4. Billie, I am always fascinated by how in tune your equines are. You are obviously very in tune with them also. I think when we see horses as equals, not lower than us, not the same either, equal and different that we (I anyway) can be open to what they have to show us. This is a growing realisation for me and not how I would always have viewed horses, much as I have always loved them.

  5. Maire, when we moved here we were fortunate in that the barn and pastures and arena are set up in such a way that the horses can come and go without having to be led from one place to another.

    When I realized how often they choose to be where I am, I went about doing things to make it even more possible for them to “join” me as I go about the day.

    We secured the grass paddock so Salina and the donkeys can come right up to my bedroom window. We secured the barnyard so that the horses can go in and out from barn aisle to barnyard, which is where we have a picnic table and chairs by the arena. When we had a trainer coming to give us lessons, it was quite usual to have one of us riding in the arena while another of us sat and watched, joined by a horse or two who also wanted to watch (or wait for his turn to ride).

    The way it’s set up, there is almost no place that isn’t accessible to them if I keep gates and both ends of the barns open. What I’ve learned is that if given the option, these equines choose to be where the humans are much of the time. They will go out to graze, but if I’m in the barn one or more will come hang out with me while I work.

    This week after a client session with Cody, I turned him out of the arena but left the gate open. He went to check on the herd, got a drink of water, and then came BACK to the arena and stood by the picnic table just outside, which is where we were talking about the energy in the session. It was clear that he wanted to be part of that discussion, and chose to be. Had I closed that gate, he couldn’t have shown us that he wanted to be close right then.

    I’ve said before that I don’t think my horses are any more attuned that any other horses would or could be – mine just have the opportunity to show it very clearly. Your set-up allows for that as well – it is clear to me in all your posts that Ben is transforming before your/our very eyes.

  6. June McIntosh

    Oh, that is so great, Billie! I would like to set things up that way. I know the horses would come and hang out a lot. George would come in the house if he could. So many times the horses come over to the fence and seem to be saying, “What’s next?” And I always act as if there’s something in particular I need to do for them: water/feed/walk/etc. Sometimes there is, but sometimes they’d probably just like to just join in whatever’s going on.
    How am I ever going to explain the new fencing arrangement to my husband????? Answer: probably not going to happen. But maybe I could compromise. Maybe get a picnic table for the pasture or something like that.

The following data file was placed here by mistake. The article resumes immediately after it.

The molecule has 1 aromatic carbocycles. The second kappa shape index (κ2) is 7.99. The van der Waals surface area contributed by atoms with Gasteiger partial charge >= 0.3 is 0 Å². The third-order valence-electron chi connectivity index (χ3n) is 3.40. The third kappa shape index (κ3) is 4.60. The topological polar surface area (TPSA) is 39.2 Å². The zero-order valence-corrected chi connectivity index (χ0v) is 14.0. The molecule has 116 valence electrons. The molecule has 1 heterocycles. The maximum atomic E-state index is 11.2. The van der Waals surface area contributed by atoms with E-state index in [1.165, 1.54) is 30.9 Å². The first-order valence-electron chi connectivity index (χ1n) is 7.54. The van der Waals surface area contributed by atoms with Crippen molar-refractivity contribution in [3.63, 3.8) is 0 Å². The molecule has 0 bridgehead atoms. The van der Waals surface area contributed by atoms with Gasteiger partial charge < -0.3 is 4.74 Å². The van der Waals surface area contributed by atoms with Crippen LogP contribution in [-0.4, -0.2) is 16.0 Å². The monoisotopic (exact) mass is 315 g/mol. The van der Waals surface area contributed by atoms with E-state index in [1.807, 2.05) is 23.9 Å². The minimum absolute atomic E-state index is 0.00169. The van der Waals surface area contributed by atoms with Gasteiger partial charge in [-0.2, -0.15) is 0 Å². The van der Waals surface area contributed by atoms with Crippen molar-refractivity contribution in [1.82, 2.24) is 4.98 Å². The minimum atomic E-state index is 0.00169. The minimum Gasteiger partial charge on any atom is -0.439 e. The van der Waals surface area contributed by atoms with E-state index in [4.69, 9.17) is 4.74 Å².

7. June McIntosh

    Or maybe get some step-ins and some electric tape and have a temporary fence that includes the back porch of the house …. ?

  8. June McIntosh

    I’ve been thinking that they must think it’s very odd the way I keep appearing and disappearing, and when I leave, they have no say in it, and they can’t follow.

  9. Our grass paddock and the barnyard both have gates into our fenced backyard (where the dogs and cats can go into from our house via their own door).

    We frequently open up both gates and let the horses come in. This year they enjoyed being in with me while I worked on the garden. In years past, Keil Bay has come up and hung his head over the deck rail to peer into the house at me. They ARE very curious about what’s inside!

    The grass paddock ends at my bedroom, but we have temporary fencing there which we can also open up and extend the paddock all the way around the front of the house, to the front porch. They enjoy being up there as well, with us enjoying our very large porch in the evenings.

    Eventually I will get the front drive gated and at that point we could conceivably open up the entire front to them. There are a couple of spots I’d need to “horse proof” if we did that, but it’s on my list of things to do at some point. I can totally see two miniature donkeys greeting UPS at the front gate. 🙂

  10. This summer, I let Ben and Rosie into our garden, as grass was so scarce for a couple of months. It did get me thinking about reorganizing access. It was funny when Ben decided he had to investigate our courtyard. Hmm. I think there is quite a lot we could do. Billie, it sounds as if they can be far more part of your everyday life simply because you have set up your fencing that way.

    It is so interesting how they choose to be with you. And that is happening with Ben also. Rosie would always be with me if Ben allowed her to.